To determine the degree of connectivity and complexity of a stimulated fracture network, a prescriptive completion program was undertaken in the Horn River Shale Basin which enabled continuous monitoring of pressure interactions among horizontal wells during multi-stage hydraulic fracturing. This paper introduces a novel approach to characterize the stimulated fracture network, and consequently, to optimize the stimulation, wellbore placement, and re-fracturing designs, by integrating the pressure hits captured from passive wellbores on a pad during fracturing operations. If effective, it may also provide a cost-effective alternative to microseismic monitoring.
The workflow initially considers a rigorous data analysis on available pressure hits at each frac-stage in time and space, including the location of pressure events, time of flights to offsetting stimulation, and the magnitude and intensity of pressure hits/falloffs. Streamline simulation, assisted with a hydraulic fracturing module, is then used to match the pressure hits/falloffs in the passive wells. This ultimately provides a dynamic probabilistic 3D map of the fracture network growth, reservoir complexity and inter-well connectivity. The fundamental mechanisms of hydraulic fracturing and the interactions across natural and induced fractures (fracture initiation/propagation/growth) are implemented by means of an advanced coupled hydro-mechanical code, based on distinct element method.
Results from initial data analyses were fed into a hydro-mechanical model, which incorporated the physics of the hydraulic fracturing process, in order to reproduce the pressure hit signatures. An assisted streamline-based technique was used to simulate various scenarios of pressure hit responses to construct a database of standard pressure hit/falloff patterns. This database, compiled into a dynamic 3D map, facilitated a probabilistic approach to calculate a robust estimate range of stimulated fracture network of the pad area. This database can be subsequently used in future stimulation and re-fracturing designs. The backbone of the highly complex fracture network, extracted from pressure hit/falloff data, was found to closely align with high-resolution microseismic data.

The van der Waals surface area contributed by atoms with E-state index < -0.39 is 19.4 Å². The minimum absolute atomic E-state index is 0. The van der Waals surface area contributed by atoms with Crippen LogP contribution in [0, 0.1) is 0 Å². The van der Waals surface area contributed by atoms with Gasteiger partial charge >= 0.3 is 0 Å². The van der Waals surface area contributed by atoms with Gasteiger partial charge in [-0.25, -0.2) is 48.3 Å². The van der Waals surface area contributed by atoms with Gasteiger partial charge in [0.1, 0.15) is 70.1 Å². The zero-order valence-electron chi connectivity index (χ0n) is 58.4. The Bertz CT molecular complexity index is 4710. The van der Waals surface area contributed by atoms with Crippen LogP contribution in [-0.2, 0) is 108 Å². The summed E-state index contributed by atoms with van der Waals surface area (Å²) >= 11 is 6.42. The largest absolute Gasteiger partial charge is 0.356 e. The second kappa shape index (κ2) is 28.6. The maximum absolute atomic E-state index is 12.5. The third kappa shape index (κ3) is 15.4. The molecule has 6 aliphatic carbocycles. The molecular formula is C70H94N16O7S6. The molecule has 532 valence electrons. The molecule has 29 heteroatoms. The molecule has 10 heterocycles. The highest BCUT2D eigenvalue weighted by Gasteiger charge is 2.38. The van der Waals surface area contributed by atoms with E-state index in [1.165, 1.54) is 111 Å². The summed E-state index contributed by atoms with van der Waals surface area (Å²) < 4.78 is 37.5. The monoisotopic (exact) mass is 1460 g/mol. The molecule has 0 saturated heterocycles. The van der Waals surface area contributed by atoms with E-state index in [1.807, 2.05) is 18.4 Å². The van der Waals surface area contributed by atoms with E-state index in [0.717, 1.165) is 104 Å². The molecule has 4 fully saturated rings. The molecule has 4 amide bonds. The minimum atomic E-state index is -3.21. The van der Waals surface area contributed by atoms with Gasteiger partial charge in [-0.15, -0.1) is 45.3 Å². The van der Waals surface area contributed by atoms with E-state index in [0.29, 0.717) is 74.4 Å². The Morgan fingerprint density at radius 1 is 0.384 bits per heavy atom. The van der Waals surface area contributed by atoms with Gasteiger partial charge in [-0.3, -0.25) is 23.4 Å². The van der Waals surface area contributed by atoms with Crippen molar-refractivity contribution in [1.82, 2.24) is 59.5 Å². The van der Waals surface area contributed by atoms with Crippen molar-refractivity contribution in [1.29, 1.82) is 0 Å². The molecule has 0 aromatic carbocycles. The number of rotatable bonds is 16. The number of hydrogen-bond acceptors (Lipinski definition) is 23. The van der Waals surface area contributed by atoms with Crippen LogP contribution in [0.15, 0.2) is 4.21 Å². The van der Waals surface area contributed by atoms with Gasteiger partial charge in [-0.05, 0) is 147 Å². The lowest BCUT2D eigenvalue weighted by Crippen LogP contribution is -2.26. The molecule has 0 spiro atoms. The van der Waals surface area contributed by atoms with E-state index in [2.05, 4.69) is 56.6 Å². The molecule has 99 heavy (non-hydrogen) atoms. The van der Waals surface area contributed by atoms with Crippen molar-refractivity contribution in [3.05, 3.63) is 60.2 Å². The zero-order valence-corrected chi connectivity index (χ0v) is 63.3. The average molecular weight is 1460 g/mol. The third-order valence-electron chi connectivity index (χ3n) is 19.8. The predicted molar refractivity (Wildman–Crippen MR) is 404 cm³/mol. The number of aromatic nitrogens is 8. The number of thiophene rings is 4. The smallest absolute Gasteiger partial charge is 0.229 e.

Calibration of the hydro-mechanical model using the pressure hit data provides increased confidence in the use of the model to optimize well placement and hydraulic fracturing designs. In the absence of microseismic data, this unique workflow has the potential to deliver real-time on-site monitoring of fracturing operation at a reduced cost and acceptable accuracy, to provide additional statistics on complexity of stimulated reservoir volume, and to offer a better assessment of the likely range of the induced fracture network among horizontal wells.